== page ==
Maranacock, ME Maranacock Hotel Destroyed By Fire, Aug 1905
THREE BURN TO DEATH IN A MAINE HOTEL FIRE.
BRAVERY OF CLERK IN ROUSING GUESTS SAVES MANY LIVES.
HE IS SEVERELY BURNED.
Wooden Structure at Maranacock Ablaze While Scores Are Asleep -- Many Leap from Windows.
Special to The New York Times
Maranacock, Me., Aug. 26 -- Three persons were burned to death and four others seriously injured in a fire which destroyed the Maranacock Hotel here this morning. There were more than eighty guests asleep in the house at the time of the fire, and a score of more would have lost their lives had not the night clerk, ROBERT BOUTWELL, gone from room to room, at the risk of his own life and aroused them. BOUTELL was severely burned, and many of the guests saved themselves only by jumping from the windows on the upper floors.
The dead are:
EDWARD A. MARTIN of Auburndale, Mass., his wife and their seven-year-old son.
The injured are:
MRS. GEORGE H. HASSAM, Boston, leg broken, ankle sprained, and internal injuries.
J. W. MAXWELL, Brooklyn, N. Y., internal injuries.
MR. MAXWELL'S 10 year-old son, ankle sprained.
ROBERT BOUTWELL, Maiden, Mass., hotel clerk, burns on neck, face, and hands, and suffering from exposure.
The bodies of the MARTIN family were found after the fire when the ruins had cooled sufficiently to permit a search, revealing for the first time the fact that the fire had resulted fatally. It was Clerk BOUTWELL'S cries of alarm and pounding upon the doors that first aroused the guests, who, without waiting to dress or get their personal effects, rushed into the smoke-filled corridors.
Many of those on the second and third floors climbed down on ladders, which Clerk BOUTWELL and others put up to the windows. BOUTWELL, who is only seventeen years old, continued the work of rescue until it was believed that all had escaped. During this time he was badly burned and was nearly suffocated by smoke. A dozen guests made their way to the upper windows, twenty or thirty feet from the ground, and jumped when it seemed certain the few rescuers at hand could not save them.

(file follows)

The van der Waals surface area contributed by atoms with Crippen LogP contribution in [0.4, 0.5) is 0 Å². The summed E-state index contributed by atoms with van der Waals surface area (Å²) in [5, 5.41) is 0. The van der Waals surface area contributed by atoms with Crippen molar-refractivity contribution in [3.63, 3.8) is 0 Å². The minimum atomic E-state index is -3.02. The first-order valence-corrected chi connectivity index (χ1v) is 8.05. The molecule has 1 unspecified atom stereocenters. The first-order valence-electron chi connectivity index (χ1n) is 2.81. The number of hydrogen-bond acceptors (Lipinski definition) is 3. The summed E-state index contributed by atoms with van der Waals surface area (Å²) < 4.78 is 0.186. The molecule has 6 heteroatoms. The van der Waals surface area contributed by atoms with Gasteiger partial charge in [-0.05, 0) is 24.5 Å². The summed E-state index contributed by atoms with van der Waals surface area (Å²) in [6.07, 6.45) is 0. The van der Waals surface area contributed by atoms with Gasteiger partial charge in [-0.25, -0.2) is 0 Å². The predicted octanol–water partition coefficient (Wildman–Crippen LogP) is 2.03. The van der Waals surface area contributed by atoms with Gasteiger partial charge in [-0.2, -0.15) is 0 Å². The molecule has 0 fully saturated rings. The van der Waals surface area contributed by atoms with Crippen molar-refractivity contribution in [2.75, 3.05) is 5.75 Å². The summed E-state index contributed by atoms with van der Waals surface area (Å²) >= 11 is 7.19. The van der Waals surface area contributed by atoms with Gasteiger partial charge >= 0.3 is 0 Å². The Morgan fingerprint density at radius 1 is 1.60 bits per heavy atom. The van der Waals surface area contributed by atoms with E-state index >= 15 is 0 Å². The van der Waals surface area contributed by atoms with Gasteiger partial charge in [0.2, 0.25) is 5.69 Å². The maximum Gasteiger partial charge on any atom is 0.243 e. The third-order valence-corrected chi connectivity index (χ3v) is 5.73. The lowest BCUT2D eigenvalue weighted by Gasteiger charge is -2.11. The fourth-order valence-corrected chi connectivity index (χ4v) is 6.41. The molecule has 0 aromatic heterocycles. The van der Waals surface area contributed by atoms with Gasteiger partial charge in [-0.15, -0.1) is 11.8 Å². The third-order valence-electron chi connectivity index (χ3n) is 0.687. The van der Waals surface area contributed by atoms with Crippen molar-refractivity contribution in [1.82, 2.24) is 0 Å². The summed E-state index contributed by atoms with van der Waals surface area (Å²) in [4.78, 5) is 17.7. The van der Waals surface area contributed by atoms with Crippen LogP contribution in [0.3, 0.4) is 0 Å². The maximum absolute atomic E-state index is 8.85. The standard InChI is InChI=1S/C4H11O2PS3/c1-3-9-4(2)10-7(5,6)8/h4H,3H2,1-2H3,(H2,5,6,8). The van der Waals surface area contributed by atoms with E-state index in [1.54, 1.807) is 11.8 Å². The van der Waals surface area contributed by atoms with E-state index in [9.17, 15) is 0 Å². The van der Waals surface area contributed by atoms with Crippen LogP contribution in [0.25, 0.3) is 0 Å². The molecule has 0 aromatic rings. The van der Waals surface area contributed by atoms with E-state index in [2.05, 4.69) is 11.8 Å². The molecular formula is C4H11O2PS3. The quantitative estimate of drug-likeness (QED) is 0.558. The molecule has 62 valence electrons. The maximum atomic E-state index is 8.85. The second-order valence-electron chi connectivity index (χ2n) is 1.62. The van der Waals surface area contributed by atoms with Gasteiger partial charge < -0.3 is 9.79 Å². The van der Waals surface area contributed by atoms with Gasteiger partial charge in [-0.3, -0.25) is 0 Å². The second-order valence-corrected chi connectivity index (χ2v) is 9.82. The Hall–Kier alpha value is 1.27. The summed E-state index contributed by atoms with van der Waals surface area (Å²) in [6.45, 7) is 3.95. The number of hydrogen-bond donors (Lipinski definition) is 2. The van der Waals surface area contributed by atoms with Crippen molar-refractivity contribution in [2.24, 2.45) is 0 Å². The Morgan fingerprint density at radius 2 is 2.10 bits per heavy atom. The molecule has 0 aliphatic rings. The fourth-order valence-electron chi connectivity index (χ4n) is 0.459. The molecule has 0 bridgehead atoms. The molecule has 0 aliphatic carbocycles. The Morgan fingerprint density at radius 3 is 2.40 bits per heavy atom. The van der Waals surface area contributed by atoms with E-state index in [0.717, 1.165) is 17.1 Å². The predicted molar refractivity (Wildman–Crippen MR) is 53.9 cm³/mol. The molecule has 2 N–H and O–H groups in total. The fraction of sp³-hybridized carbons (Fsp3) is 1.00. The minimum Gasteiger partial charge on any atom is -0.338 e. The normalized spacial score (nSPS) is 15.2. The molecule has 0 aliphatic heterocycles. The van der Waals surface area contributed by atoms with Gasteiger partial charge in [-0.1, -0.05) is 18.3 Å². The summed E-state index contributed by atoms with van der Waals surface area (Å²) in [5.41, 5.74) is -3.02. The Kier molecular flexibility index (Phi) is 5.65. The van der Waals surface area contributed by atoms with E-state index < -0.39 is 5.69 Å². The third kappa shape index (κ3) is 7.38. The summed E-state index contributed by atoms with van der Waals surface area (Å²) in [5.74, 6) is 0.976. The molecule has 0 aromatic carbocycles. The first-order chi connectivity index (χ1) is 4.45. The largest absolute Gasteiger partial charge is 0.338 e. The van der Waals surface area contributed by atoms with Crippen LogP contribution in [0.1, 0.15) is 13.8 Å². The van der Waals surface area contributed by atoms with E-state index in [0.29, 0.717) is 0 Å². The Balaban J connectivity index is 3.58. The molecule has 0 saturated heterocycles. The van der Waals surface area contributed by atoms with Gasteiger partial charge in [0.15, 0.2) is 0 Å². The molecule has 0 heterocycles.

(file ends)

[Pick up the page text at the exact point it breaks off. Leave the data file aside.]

In addition to his burns young BOUTWELL suffered from exposure. He is threatened with pneumonia, and is in a critical condition. MRS. HASSAM of Boston was inijured by jumping from a window and alighting on a pile of lumber. Many of the guests lost all of their clohtes[sic] and valuables. Among these was MRS. J. W. MAXWELL of Brooklyn, who lost $700 worth of diamonds. Near-by cottagers supplied clothing to the guests who lost everything.
The hotel register was burned up and much time was lost in accounting for the guests.
The hotel was a three-story wooden building valued at $10,000. It was owned by the Maine Central Railroad. The cause of the fire is unknown.
The MR. MAXWELL referred to doubtless is W. J. MAXWELL of Brooklyn and not J. W. MAXWELL. WILLIAM J. MAXWELL is of the firm of MAXWELL & Co., dry goods, 548 FIfth Avenue, Brooklyn. With his wife, thirteen-year-old son, and Fire Marshal WILLIAM L. BEERS of Brooklyn, he lfet for Lake Maranacock a fortnight ago. FREDERICK BRUCKBAUER, his partner, got a telgram from him last night asking him to send money at once as all his personal effects had been destroyed in the fire.
The New York Times New York 1905-08-27